JPY is a company that specialises in workflow software, used particularly in creative industries which need to move large volumes of data at high speed. End users include the government, BBC and ITV, and several national newspapers.
JPY wanted to enhance their new commercial web application called Threads. Threads lets companies share, store and search their digital messages (including emails, phone calls and social media) and is useful in large projects that involve many partners who are using diverse forms of communication. It automatically and intelligently maintains an up-to-date contact list by analysing those digital messages.
Threads could replay, but not search, audio. To keep ahead of the competition, JPY wanted to embed new technology which would use automatic speech recognition to permit audio conversations to be searched, and voice recognition to identify who was speaking.
Few individuals outside of academia have sufficient knowledge of the current state-of-the-art in speech recognition, so a Knowledge Transfer Partnership (KTP) with experts at Kingston University was an ideal solution.
The objective of the two-year KTP was to allow the company to add core functionality in speech recognition and voice recognition to audio conversations.
Kingston University graduate Thomas Michel, who has a Masters in Software Engineering, was recruited as the KTP associate to manage the project. He was supported by academics from the School of Computer Science and Mathematics and management within JPY.
The KTP was beneficial in allowing the company to pursue several tranches of research and development without the distraction of the day-to-day running of a commercial business.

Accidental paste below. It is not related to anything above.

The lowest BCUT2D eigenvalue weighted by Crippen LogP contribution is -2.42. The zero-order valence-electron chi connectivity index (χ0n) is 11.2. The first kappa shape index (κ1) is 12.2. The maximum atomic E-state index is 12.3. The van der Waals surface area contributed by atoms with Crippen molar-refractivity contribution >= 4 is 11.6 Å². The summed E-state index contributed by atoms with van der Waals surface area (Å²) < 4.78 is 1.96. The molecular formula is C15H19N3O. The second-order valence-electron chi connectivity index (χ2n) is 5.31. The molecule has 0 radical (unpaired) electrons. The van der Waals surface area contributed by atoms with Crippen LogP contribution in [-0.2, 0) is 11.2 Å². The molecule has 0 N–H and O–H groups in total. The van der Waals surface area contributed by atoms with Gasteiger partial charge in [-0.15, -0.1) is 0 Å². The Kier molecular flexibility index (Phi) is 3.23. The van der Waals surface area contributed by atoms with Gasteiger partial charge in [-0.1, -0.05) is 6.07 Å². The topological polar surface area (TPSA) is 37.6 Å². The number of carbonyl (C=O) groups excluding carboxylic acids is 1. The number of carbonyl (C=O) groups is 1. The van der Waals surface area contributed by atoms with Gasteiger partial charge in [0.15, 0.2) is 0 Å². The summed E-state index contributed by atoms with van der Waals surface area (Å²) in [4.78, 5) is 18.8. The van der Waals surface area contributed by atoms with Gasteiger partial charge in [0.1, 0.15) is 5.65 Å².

Open source software was the most commercially-viable platform on which to develop the speech recognition capability, but the work performed by Thomas demonstrated that these applications lacked functionality and could not generate sufficiently accurate transcriptions from the audio available from telephone calls.
So although the KTP changed direction, the project has still enabled advances to the functionality and potential capability of Threads. The research helped to develop JPY's in-house capability for text-based classification of messages and has also provided a platform upon which future speech recognition technology can be developed.
JPY developed new in-house expertise in digital telephony systems. This expertise has been used to greatly broaden the market for Threads by making it agnostic to telephony system provider.
The interaction with academics at Kingston provided knowledge, references and contacts that have given the company an important external perspective on the project. It also encouraged JPY colleagues to publish their work which, strategically, will be important for the ongoing credibility of Threads.
Through the development budget which was included in the KTP grant, Thomas attended training in marketing and ethical hacking, which has positively fed back into JPY's wider strategy and practice. He also brought new knowledge of cyber security and cloud computing into the company.
The KTP has sown the seeds for the next phase of the development of Threads, and following the completion of the project, Thomas accepted a permanent position at JPY to help take the company forward.
Dr John Yardley, Managing Director of JPY Limited commented:
As well as the obvious practical benefits of taking on a member of staff dedicated to R&D, the value of the relationship built with Kingston University cannot be overestimated. Over the period of the KTP, we have jointly submitted 5 peer-reviewed papers describing our work. In a field dominated by multi-national corporates and academia, this has massively increased the credibility of our project and has been an effective marketing and sales aid.